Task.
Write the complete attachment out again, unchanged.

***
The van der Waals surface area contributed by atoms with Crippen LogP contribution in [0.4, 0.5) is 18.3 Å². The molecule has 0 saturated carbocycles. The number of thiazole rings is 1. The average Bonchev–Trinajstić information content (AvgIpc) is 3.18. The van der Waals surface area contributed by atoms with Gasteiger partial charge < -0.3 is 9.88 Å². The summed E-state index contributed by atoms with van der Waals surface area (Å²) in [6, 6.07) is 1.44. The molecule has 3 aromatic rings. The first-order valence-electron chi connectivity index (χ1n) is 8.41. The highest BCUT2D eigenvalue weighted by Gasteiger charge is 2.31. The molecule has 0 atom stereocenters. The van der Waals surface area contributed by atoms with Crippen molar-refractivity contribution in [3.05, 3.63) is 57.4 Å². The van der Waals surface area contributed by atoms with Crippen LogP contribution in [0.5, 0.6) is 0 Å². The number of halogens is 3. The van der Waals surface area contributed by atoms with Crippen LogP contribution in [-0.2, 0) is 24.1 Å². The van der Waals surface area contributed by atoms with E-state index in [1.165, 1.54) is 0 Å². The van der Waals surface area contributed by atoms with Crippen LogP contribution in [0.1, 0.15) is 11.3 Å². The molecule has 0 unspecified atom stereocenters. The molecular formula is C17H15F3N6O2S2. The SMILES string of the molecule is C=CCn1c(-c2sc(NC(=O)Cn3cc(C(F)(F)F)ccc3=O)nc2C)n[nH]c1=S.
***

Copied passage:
The van der Waals surface area contributed by atoms with Crippen LogP contribution in [0.4, 0.5) is 18.3 Å². The molecule has 0 saturated carbocycles. The number of thiazole rings is 1. The average Bonchev–Trinajstić information content (AvgIpc) is 3.18. The van der Waals surface area contributed by atoms with Gasteiger partial charge < -0.3 is 9.88 Å². The summed E-state index contributed by atoms with van der Waals surface area (Å²) in [6, 6.07) is 1.44. The molecule has 3 aromatic rings. The first-order valence-electron chi connectivity index (χ1n) is 8.41. The highest BCUT2D eigenvalue weighted by Gasteiger charge is 2.31. The molecule has 0 atom stereocenters. The van der Waals surface area contributed by atoms with Crippen molar-refractivity contribution in [3.05, 3.63) is 57.4 Å². The van der Waals surface area contributed by atoms with Crippen LogP contribution in [0.5, 0.6) is 0 Å². The number of halogens is 3. The van der Waals surface area contributed by atoms with Crippen LogP contribution in [-0.2, 0) is 24.1 Å². The van der Waals surface area contributed by atoms with E-state index in [1.165, 1.54) is 0 Å². The van der Waals surface area contributed by atoms with Crippen LogP contribution in [0.1, 0.15) is 11.3 Å². The molecule has 0 unspecified atom stereocenters. The molecular formula is C17H15F3N6O2S2. The SMILES string of the molecule is C=CCn1c(-c2sc(NC(=O)Cn3cc(C(F)(F)F)ccc3=O)nc2C)n[nH]c1=S.